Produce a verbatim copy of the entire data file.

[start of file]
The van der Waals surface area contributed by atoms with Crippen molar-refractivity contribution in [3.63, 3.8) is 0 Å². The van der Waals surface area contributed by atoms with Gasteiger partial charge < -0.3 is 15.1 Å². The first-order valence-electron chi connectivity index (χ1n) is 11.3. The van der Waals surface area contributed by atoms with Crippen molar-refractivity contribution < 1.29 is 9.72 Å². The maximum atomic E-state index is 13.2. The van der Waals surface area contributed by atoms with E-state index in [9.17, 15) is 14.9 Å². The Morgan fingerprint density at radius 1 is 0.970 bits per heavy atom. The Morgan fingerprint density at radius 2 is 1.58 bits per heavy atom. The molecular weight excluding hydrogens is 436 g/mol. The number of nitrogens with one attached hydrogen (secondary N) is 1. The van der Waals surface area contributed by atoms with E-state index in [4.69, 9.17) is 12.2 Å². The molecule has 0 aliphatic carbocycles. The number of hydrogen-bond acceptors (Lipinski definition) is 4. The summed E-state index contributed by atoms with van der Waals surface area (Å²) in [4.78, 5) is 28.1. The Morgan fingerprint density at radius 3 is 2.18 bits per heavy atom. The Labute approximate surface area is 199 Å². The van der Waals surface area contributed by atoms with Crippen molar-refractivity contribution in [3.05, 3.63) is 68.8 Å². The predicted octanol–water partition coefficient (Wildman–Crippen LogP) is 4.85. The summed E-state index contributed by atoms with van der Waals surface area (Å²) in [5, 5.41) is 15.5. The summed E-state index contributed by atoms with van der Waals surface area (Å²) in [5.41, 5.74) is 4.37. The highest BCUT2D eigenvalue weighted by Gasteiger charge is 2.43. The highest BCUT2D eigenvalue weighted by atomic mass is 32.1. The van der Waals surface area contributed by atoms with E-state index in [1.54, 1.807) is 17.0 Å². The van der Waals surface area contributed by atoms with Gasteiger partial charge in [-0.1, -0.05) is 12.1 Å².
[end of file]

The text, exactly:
The van der Waals surface area contributed by atoms with Crippen molar-refractivity contribution in [3.63, 3.8) is 0 Å². The van der Waals surface area contributed by atoms with Gasteiger partial charge < -0.3 is 15.1 Å². The first-order valence-electron chi connectivity index (χ1n) is 11.3. The van der Waals surface area contributed by atoms with Crippen molar-refractivity contribution < 1.29 is 9.72 Å². The maximum atomic E-state index is 13.2. The van der Waals surface area contributed by atoms with E-state index in [9.17, 15) is 14.9 Å². The Morgan fingerprint density at radius 1 is 0.970 bits per heavy atom. The Morgan fingerprint density at radius 2 is 1.58 bits per heavy atom. The molecular weight excluding hydrogens is 436 g/mol. The number of nitrogens with one attached hydrogen (secondary N) is 1. The van der Waals surface area contributed by atoms with E-state index in [4.69, 9.17) is 12.2 Å². The molecule has 0 aliphatic carbocycles. The number of hydrogen-bond acceptors (Lipinski definition) is 4. The summed E-state index contributed by atoms with van der Waals surface area (Å²) in [4.78, 5) is 28.1. The Morgan fingerprint density at radius 3 is 2.18 bits per heavy atom. The Labute approximate surface area is 199 Å². The van der Waals surface area contributed by atoms with Crippen molar-refractivity contribution in [3.05, 3.63) is 68.8 Å². The predicted octanol–water partition coefficient (Wildman–Crippen LogP) is 4.85. The summed E-state index contributed by atoms with van der Waals surface area (Å²) in [5, 5.41) is 15.5. The summed E-state index contributed by atoms with van der Waals surface area (Å²) in [5.41, 5.74) is 4.37. The highest BCUT2D eigenvalue weighted by Gasteiger charge is 2.43. The highest BCUT2D eigenvalue weighted by atomic mass is 32.1. The van der Waals surface area contributed by atoms with E-state index in [1.54, 1.807) is 17.0 Å². The van der Waals surface area contributed by atoms with Gasteiger partial charge in [-0.1, -0.05) is 12.1 Å².